So we expected a pretty big celebration here in Mexico.

Surprise, surprise. Nothing; nada. Oh, I’m sure there was somewhere. Cinco de Mayo was a battle fought here of some significance which you can check out here. 

But the celebration of Cinco de Mayo in most of Mexico seems to be that pretty much every Mexican town and city of any size has a Cinco de Mayo street.

So, what did we do here on Cinco de Mayo?

A neighbor and I went out to eat and visit a bi-annual arts show in Guadalajara. What else? [Bonnie is off in the States for medical treatment.]

The arts show was similar to the show we described here from last October. This was a pretty upscale show and was packed to the gills. Not with gringos, interestingly enough, but seemingly with the prosperous of Guadalajara.

The show was held at Expo Guadalajara, a beautiful conference center in the Zapapon area of Guadalajara. There’s a stunning two-story mural done in tile at one of the entrances. And, of course, Frida is there. (Frida is an iconic figure you will see all over Mexico.)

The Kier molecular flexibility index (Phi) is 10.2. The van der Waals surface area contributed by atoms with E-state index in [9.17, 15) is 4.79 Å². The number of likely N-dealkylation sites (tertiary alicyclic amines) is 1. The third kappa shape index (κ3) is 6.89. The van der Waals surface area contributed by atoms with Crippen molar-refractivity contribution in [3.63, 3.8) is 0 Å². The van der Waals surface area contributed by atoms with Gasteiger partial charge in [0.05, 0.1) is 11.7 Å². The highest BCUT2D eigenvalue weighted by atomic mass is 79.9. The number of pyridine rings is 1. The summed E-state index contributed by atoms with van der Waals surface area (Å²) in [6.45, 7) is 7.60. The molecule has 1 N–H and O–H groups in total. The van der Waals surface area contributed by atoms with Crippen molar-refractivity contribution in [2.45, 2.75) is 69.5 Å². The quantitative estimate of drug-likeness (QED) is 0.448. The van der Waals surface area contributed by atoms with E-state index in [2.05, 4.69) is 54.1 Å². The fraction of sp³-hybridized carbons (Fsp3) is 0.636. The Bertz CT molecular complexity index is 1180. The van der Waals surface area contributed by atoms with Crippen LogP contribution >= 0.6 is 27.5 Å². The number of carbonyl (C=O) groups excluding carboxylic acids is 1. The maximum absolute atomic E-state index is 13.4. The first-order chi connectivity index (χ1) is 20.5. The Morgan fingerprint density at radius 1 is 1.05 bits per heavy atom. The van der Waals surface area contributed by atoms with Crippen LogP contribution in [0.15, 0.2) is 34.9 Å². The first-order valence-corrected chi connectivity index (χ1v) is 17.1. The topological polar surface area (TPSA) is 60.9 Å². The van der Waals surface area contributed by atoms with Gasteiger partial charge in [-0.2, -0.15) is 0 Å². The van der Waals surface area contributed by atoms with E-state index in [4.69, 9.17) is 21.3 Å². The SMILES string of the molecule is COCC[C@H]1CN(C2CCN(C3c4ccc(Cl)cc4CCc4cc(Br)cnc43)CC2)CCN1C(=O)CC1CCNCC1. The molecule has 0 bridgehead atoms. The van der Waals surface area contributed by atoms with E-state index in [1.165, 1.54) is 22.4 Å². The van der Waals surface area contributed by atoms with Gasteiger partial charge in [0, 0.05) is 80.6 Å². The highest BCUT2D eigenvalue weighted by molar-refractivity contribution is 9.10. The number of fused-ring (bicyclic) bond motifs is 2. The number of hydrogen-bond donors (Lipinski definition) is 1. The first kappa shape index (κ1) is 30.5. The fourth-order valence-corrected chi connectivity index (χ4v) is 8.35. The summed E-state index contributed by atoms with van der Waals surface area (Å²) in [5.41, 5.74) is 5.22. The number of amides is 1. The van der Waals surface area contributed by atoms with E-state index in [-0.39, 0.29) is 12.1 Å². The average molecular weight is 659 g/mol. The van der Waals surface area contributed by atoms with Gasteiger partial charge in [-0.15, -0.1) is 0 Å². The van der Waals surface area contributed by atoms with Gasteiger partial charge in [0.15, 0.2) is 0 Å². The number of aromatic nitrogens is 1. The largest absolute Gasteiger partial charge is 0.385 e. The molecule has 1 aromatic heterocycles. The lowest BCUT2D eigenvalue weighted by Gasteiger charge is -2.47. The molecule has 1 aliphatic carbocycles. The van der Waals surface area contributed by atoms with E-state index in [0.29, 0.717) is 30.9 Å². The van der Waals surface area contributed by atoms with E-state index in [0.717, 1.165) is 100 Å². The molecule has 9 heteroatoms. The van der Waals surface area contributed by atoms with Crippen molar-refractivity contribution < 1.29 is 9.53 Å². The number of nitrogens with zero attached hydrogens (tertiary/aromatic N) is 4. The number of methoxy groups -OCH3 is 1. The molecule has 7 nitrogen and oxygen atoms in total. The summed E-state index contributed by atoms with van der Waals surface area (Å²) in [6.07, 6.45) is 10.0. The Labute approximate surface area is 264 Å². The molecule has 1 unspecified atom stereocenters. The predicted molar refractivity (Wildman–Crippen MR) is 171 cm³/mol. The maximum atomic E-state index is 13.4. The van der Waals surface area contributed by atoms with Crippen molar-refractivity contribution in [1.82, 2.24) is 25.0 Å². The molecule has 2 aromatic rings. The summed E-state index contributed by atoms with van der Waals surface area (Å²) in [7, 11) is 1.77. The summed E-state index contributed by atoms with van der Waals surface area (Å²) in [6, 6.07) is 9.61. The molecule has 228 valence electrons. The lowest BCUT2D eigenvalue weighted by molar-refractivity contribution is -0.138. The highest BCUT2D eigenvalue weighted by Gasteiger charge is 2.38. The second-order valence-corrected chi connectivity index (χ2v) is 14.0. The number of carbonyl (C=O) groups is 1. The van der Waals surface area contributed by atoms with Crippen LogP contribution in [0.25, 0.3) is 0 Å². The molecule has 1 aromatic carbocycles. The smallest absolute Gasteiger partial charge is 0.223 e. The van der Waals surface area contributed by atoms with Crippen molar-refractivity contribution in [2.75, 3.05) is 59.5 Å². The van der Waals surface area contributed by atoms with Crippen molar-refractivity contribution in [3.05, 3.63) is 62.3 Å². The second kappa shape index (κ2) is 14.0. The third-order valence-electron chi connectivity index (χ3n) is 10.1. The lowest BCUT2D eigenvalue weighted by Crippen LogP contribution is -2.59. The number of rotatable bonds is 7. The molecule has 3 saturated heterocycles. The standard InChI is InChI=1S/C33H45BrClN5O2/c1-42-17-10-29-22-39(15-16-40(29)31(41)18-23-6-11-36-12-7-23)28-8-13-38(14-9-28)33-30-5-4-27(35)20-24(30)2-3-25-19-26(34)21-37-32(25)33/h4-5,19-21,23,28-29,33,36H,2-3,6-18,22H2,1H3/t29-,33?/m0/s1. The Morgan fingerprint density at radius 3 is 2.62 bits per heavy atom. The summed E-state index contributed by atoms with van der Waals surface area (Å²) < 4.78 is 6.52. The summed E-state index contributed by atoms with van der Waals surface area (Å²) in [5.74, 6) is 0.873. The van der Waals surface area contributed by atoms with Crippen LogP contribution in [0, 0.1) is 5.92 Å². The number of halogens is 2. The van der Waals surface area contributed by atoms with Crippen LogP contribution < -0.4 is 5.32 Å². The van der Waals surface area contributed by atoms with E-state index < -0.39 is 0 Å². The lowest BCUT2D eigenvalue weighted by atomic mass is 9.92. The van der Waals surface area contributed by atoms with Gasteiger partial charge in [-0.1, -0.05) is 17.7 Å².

One interesting fact about this show that was not part of last year’s: the presence of a number of Cuban artisans. The world is opening up!

After the show we traveled down in Guadalajara centro to get some supplies at an Asian market. While there, we asked about nearly Asian restaurants. An employee directed us down the street a couple of blocks to a Korean restaurant.

We found this totally appropriate on Cinco de Mayo. We’d dine on Asian in Mexico while the U.S. was dining on Mexican back in the homeland.

Our meal was cooked right in front of us on a table constructed out of a barrel and a table top. The barrel held a charcoal grill which was filled and lit and our food grilled. Fresh and delightful!

So that was Cinco do Mayo here in Chapala.